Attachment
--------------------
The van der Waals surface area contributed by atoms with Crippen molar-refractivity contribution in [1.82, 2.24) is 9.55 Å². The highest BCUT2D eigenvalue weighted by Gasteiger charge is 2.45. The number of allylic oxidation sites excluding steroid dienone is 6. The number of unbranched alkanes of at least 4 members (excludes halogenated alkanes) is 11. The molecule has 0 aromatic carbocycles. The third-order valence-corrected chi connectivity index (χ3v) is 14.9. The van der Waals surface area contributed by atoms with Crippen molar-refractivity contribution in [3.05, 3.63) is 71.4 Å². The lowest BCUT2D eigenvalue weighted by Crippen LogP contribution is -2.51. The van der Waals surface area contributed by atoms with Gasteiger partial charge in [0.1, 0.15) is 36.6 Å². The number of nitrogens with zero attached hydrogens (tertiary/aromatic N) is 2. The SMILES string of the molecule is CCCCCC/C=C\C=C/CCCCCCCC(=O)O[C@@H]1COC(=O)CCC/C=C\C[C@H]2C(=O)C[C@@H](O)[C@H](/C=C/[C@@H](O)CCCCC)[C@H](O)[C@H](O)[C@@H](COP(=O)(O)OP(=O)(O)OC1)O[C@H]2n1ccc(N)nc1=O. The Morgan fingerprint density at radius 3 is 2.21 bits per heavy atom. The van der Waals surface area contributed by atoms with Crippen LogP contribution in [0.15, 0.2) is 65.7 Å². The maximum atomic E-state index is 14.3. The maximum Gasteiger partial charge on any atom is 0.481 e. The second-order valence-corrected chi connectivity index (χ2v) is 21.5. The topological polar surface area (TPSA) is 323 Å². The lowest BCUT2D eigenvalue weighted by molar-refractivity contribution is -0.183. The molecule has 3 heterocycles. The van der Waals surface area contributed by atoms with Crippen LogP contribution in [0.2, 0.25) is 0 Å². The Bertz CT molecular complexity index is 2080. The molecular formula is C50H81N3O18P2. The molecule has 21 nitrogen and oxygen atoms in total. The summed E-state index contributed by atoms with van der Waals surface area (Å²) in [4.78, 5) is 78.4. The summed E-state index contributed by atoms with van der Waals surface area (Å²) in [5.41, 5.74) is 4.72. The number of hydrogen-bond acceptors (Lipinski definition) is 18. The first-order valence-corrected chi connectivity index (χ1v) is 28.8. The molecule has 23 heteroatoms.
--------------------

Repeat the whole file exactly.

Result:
The van der Waals surface area contributed by atoms with Crippen molar-refractivity contribution in [1.82, 2.24) is 9.55 Å². The highest BCUT2D eigenvalue weighted by Gasteiger charge is 2.45. The number of allylic oxidation sites excluding steroid dienone is 6. The number of unbranched alkanes of at least 4 members (excludes halogenated alkanes) is 11. The molecule has 0 aromatic carbocycles. The third-order valence-corrected chi connectivity index (χ3v) is 14.9. The van der Waals surface area contributed by atoms with Crippen molar-refractivity contribution in [3.05, 3.63) is 71.4 Å². The lowest BCUT2D eigenvalue weighted by Crippen LogP contribution is -2.51. The van der Waals surface area contributed by atoms with Gasteiger partial charge in [0.1, 0.15) is 36.6 Å². The number of nitrogens with zero attached hydrogens (tertiary/aromatic N) is 2. The SMILES string of the molecule is CCCCCC/C=C\C=C/CCCCCCCC(=O)O[C@@H]1COC(=O)CCC/C=C\C[C@H]2C(=O)C[C@@H](O)[C@H](/C=C/[C@@H](O)CCCCC)[C@H](O)[C@H](O)[C@@H](COP(=O)(O)OP(=O)(O)OC1)O[C@H]2n1ccc(N)nc1=O. The Morgan fingerprint density at radius 3 is 2.21 bits per heavy atom. The van der Waals surface area contributed by atoms with Crippen LogP contribution in [0.15, 0.2) is 65.7 Å². The maximum atomic E-state index is 14.3. The maximum Gasteiger partial charge on any atom is 0.481 e. The second-order valence-corrected chi connectivity index (χ2v) is 21.5. The topological polar surface area (TPSA) is 323 Å². The lowest BCUT2D eigenvalue weighted by molar-refractivity contribution is -0.183. The molecule has 3 heterocycles. The van der Waals surface area contributed by atoms with Crippen LogP contribution in [0.2, 0.25) is 0 Å². The Bertz CT molecular complexity index is 2080. The molecular formula is C50H81N3O18P2. The molecule has 21 nitrogen and oxygen atoms in total. The summed E-state index contributed by atoms with van der Waals surface area (Å²) in [4.78, 5) is 78.4. The summed E-state index contributed by atoms with van der Waals surface area (Å²) in [5.41, 5.74) is 4.72. The number of hydrogen-bond acceptors (Lipinski definition) is 18. The first-order valence-corrected chi connectivity index (χ1v) is 28.8. The molecule has 23 heteroatoms.